Third key parameter is the processor. Type, as much as speed is important. Intel's Core i-series are better, even at lower clocks, then Pentium Gs or AMDs. 4 cores is plenty - paying for 6 or 8 is a waste with current (and likely future) software.

Graphics card is fairly unimportant. The cheapest discrete NVidia card is more than enough. Even the integrated graphics are fine for photo processing. Lightroom, Capture, NIK and comparable software make no use of graphics acceleration at this point...
 

Livnius

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Ned..... It's a DV7.
I believe it's specs are OK, just...and yep, 64bit....but this particular model has a known overheating issue so perhaps 2 yrs of this has taken its toll ??

Btw....I believe it's got 8mb RAM.
 

GaryAyala

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Ned..... It's a DV7.
I believe it's specs are OK, just...and yep, 64bit....but this particular model has a known overheating issue so perhaps 2 yrs of this has taken its toll ??

Btw....I believe it's got 8mb RAM.
Then vacuum it out, probably has dust in all the vents. Get a cooling pad, a metal one.

G
 

redalien

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Since you said you are not much of a computer geek I assume you don't want to mess around with custom builds, so here are 2 options I think would work just fine. I don't know your budget so I just picked one of the lowest cost Asus that I would get if I wanted to buy a desktop, or if money is not a problem then I would go for the Lenovo.

One thing I do recommend is to get rid of bloat ware before you do anything else if you purchase any computer. A clean install of OS is the most efficient.

Newegg.com - ASUS CM1831-US-3AD Desktop PC AMD FX-Series FX-8120(3.1GHz) 8GB DDR3 2TB HDD Capacity ATI Radeon 3000 IGP Windows 7 Home Premium 64-Bit

Newegg.com - lenovo K410 (57308564) Desktop PC Intel Core i7 3770(3.40GHz) 8GB DDR3 2TB HDD Capacity NVIDIA GeForce GT 620 1GB Windows 8
 

snkenai

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I'm only running pentium D, 2Gig ram, 1gig vidio, 200Gig HD, and CS2. Runs fine, but would like more horse power (Greed, is never satisfied). Although I don't do a lot of real heavy PP, I do, do some raw, and basic tweeking.
 

Ned

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Then vacuum it out, probably has dust in all the vents. Get a cooling pad, a metal one.

G
I'm with Gary on this one. An HP dv7 with 8GB RAM should not have these kind of problems. You should clean out your vents and always keep the laptop elevated off the surface. Never leave a laptop running flat on the desk with no air flowing underneath. Especially an HP. ;) Some cooling pads also have USB powered fans built in.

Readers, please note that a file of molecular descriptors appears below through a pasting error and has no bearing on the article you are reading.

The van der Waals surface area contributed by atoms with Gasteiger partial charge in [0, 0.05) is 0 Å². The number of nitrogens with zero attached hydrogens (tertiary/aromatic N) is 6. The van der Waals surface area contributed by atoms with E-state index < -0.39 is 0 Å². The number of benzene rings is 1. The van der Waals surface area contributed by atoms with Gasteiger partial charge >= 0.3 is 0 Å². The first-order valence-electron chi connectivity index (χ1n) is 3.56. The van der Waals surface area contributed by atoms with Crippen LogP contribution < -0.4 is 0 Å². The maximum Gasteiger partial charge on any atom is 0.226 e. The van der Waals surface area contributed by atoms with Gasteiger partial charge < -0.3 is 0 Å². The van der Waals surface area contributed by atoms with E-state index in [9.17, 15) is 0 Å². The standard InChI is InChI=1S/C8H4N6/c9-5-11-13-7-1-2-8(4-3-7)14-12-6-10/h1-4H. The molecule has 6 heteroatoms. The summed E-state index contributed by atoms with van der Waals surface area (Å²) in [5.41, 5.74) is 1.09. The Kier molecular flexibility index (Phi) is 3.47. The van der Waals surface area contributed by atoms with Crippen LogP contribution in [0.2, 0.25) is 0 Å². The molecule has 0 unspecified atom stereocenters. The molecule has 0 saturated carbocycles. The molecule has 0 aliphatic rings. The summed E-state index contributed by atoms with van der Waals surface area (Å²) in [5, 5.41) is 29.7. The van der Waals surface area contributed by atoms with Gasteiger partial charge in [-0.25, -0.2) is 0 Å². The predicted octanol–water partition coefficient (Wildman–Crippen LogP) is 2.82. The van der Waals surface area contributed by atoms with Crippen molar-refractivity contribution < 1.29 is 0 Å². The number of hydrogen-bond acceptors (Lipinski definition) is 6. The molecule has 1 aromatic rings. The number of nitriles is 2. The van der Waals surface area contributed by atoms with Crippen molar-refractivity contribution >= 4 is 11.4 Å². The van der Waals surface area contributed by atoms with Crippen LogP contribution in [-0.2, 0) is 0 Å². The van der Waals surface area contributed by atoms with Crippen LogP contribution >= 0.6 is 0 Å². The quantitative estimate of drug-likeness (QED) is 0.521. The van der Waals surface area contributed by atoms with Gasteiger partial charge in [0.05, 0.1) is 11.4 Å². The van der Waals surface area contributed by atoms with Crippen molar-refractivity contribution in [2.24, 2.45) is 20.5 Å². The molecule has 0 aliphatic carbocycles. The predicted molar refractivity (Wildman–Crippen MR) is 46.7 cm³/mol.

hkpzee

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If you ended up deciding to get a branded desktop, I would stay away from HP because you cannot get a clean installation of the OS onto the computer. HP always modify the Window OS to run on their machines...
 

Livnius

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Guys thanks...I'm better informed now that's for sure, atleast I now know where the ballpark is.

Gary. I will give it a clean out and a fan pad to keep it ticking over a little better in the mean time.

Redalien. Thanks man....I have set aside a budget of $1500 AU....not sure exactly how far that gets me buying a system here since I haven't shopped for a pc/laptop in atleast 2 yrs....now I'm armed with a basic idea of what spec sheet to aim for I will soon see how far $1500 gets me.



FWIW....I use a Western Digital 1TB external eSata drive as my storage and working space for my images....the drive ticks over just nicely, it's the mother ship that's the problem I suspect...my uneducated guess that's its native drive which houses all my working software etc is still wearing acid wash denim.
 

LeoS

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dv7 looks like a powerhouse that can still compete with current offerings especially in our use. I'm guessing the OS may also be bogged down by spamware type background-running apps that get installed alongside games/downloads.

A fresh reinstall of Windows may do more on your particular case than any hardware upgrade.

This is also the reason I like OSX better than windows, because they're simpler easier to maintain (no need for antivirus or defrag) and they generally don't need reinstalls unlike Windows...
 

BAXTING

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I have a 15.6 Dell Inspiron with 6GB RAM and i5 and 600GB HD. This is my personal/travel laptop and I've had no trouble working on images with it. When at home I have it plugged into another screen since I am usually running several image editing programs at once. It works great with all my programs and doesn't start to lag until there is about 400MB worth of images open.

This was $600-$700USD MSRP about two years ago. I think you would be fine with a laptop if that's your gig so long as you know exactly what your getting. You will pay more for a laptop that has the same specs as a desktop PC, it just comes down to what you want.

At this point I couldn't go back to a desktop for personal use since I have one at the office and absolutely love the portability of the laptop while traveling for work or leisure. I've used it several times to process images from my hotel room while away and was glad I had it with me.

8GB seems like a good place to start and yes unfortunately if you buy new, the more you spend now the cooler it will be in 6-12 months :biggrin:
 

GaryAyala

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Hey Joe, I'm running a Zalman, metal casing and twin cooling fans. Even with the fans off the metal will conduct significant heat away from the computer.